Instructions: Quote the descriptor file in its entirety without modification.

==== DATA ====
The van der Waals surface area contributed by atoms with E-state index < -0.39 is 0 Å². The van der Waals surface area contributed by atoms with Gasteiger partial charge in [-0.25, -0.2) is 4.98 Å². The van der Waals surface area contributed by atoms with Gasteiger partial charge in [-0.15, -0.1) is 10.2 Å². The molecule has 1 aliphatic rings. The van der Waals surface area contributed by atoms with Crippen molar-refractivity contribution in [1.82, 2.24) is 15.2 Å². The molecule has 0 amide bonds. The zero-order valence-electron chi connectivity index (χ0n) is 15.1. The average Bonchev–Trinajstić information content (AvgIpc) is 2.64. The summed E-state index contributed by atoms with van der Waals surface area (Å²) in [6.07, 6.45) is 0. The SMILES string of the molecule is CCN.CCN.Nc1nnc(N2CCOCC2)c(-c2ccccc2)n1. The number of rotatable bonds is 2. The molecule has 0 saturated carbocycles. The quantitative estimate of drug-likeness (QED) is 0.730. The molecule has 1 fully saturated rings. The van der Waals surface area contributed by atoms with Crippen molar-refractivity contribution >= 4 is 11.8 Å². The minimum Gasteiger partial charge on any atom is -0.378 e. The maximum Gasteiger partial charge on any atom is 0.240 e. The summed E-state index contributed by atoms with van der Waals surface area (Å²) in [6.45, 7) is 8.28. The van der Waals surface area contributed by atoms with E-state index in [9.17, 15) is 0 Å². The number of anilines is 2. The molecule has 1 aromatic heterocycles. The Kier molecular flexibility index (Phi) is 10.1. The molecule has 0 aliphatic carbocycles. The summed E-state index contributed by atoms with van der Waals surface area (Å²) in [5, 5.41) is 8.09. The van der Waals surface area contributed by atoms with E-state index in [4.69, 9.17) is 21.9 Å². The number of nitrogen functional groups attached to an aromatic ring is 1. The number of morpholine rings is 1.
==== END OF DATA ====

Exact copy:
The van der Waals surface area contributed by atoms with E-state index < -0.39 is 0 Å². The van der Waals surface area contributed by atoms with Gasteiger partial charge in [-0.25, -0.2) is 4.98 Å². The van der Waals surface area contributed by atoms with Gasteiger partial charge in [-0.15, -0.1) is 10.2 Å². The molecule has 1 aliphatic rings. The van der Waals surface area contributed by atoms with Crippen molar-refractivity contribution in [1.82, 2.24) is 15.2 Å². The molecule has 0 amide bonds. The zero-order valence-electron chi connectivity index (χ0n) is 15.1. The average Bonchev–Trinajstić information content (AvgIpc) is 2.64. The summed E-state index contributed by atoms with van der Waals surface area (Å²) in [6.07, 6.45) is 0. The SMILES string of the molecule is CCN.CCN.Nc1nnc(N2CCOCC2)c(-c2ccccc2)n1. The number of rotatable bonds is 2. The molecule has 0 saturated carbocycles. The quantitative estimate of drug-likeness (QED) is 0.730. The molecule has 1 fully saturated rings. The van der Waals surface area contributed by atoms with Crippen molar-refractivity contribution >= 4 is 11.8 Å². The minimum Gasteiger partial charge on any atom is -0.378 e. The maximum Gasteiger partial charge on any atom is 0.240 e. The summed E-state index contributed by atoms with van der Waals surface area (Å²) in [6.45, 7) is 8.28. The van der Waals surface area contributed by atoms with E-state index in [9.17, 15) is 0 Å². The number of anilines is 2. The molecule has 1 aromatic heterocycles. The Kier molecular flexibility index (Phi) is 10.1. The molecule has 0 aliphatic carbocycles. The summed E-state index contributed by atoms with van der Waals surface area (Å²) in [5, 5.41) is 8.09. The van der Waals surface area contributed by atoms with E-state index in [4.69, 9.17) is 21.9 Å². The number of nitrogen functional groups attached to an aromatic ring is 1. The number of morpholine rings is 1.